The preserve includes unique federally protected memorial, architectural, historical and natural monuments connected with the lives of A.S. Griboedov, A.S. Khomyakov, P.S. Nakhimov, S.S. Uvarov, and M.A. Bulgakov.
Central to the preserve is the Khmelita Manor, the patrimonial estate of the Griboedovs since 1680. Alexander Griboedov's childhood and adolescent memories are connected with the Khmelita Manor, as he has spend each summer there in the house of his uncle, A. F. Griboedov. Griboedov's work strongly reflects the life and everyday activities of the Smolensk nobility where the Chatskis, Famusovs and Repetilovs lived together, most of all in his comedy «Woe fr om wit.»
The mid-18th-century palace and garden, built by an unknown architect in the Elizabethan baroque style, is no longer extant in its original appearance. Miraculously, Khmelita was spared the perils of both the Russian Civil War and the Great Patriotic War (WWII). The Manor suffered a tragic accident in 1954. At the time, it housed the local school, the collective farm administration, and a storage area, wh ere some linden bark had been laid out to dry on the floor. At one point, the locals, having had a considerable amount to drink during a holiday celebration, decided to warm themselves up and lit a campfire right inside the manor. The linden bark exploded like gunpowder. The palace burned for an entire week.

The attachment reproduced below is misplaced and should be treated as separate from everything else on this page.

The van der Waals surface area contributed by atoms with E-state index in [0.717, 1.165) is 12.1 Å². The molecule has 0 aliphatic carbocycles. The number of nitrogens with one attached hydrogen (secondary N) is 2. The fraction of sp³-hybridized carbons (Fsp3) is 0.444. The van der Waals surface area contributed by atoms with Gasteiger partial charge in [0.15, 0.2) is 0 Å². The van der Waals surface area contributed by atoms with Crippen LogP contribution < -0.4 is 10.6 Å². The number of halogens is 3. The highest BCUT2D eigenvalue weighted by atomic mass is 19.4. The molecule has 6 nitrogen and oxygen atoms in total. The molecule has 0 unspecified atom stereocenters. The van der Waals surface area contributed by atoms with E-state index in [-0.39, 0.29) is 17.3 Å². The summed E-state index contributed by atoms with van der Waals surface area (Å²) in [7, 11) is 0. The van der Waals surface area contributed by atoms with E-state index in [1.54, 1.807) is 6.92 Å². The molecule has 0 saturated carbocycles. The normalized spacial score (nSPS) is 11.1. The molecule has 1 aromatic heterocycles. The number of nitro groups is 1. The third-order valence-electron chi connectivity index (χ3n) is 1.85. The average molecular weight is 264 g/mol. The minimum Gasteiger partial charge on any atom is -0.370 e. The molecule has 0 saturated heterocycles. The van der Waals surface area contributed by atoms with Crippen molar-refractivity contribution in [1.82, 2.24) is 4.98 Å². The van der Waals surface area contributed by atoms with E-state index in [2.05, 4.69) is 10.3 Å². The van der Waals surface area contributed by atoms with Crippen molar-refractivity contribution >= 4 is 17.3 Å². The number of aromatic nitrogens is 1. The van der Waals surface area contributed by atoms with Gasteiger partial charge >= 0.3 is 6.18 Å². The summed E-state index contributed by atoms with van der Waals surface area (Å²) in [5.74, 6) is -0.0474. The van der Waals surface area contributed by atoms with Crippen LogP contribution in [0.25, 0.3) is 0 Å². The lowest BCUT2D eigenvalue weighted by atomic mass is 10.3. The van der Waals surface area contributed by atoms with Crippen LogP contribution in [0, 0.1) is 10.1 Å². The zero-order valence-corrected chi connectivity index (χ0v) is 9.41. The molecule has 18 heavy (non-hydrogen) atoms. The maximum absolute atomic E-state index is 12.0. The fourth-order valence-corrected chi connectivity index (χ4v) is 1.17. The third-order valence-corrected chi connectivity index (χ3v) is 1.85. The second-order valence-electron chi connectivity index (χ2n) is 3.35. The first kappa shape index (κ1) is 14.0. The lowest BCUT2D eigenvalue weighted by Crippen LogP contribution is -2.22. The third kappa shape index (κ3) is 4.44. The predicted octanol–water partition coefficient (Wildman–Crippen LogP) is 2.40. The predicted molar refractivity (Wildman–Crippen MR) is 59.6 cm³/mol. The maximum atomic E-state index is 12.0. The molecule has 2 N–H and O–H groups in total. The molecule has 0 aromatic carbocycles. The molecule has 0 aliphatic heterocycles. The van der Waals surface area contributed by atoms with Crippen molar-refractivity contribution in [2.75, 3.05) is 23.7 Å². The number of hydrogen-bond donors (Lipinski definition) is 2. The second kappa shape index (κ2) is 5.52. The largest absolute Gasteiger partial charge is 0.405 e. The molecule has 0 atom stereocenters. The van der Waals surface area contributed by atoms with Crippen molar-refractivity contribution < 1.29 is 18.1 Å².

In 1960s, Petr Dmitrievich Baranovsky (an architect and restorer) and his assistant, Victor Kulakov, devoted themselves to reviving Khmelita. Over the years, life returned little by little to Khmelita. In the middle of 1990s, it was here that the first and only museum in honor of Griboedov was opened. The museum holds Griboedov readings and festivities that attract literary scholars from all over the world.
Smolenskiy Terem Informational Center for Culture and Tourism of Smolensk / visit-smolensk.ru
|Phone number:||(48131) 3-06-29|
|Address:||Smolenskaya Oblast, Vyazemskiy District, Khmelita|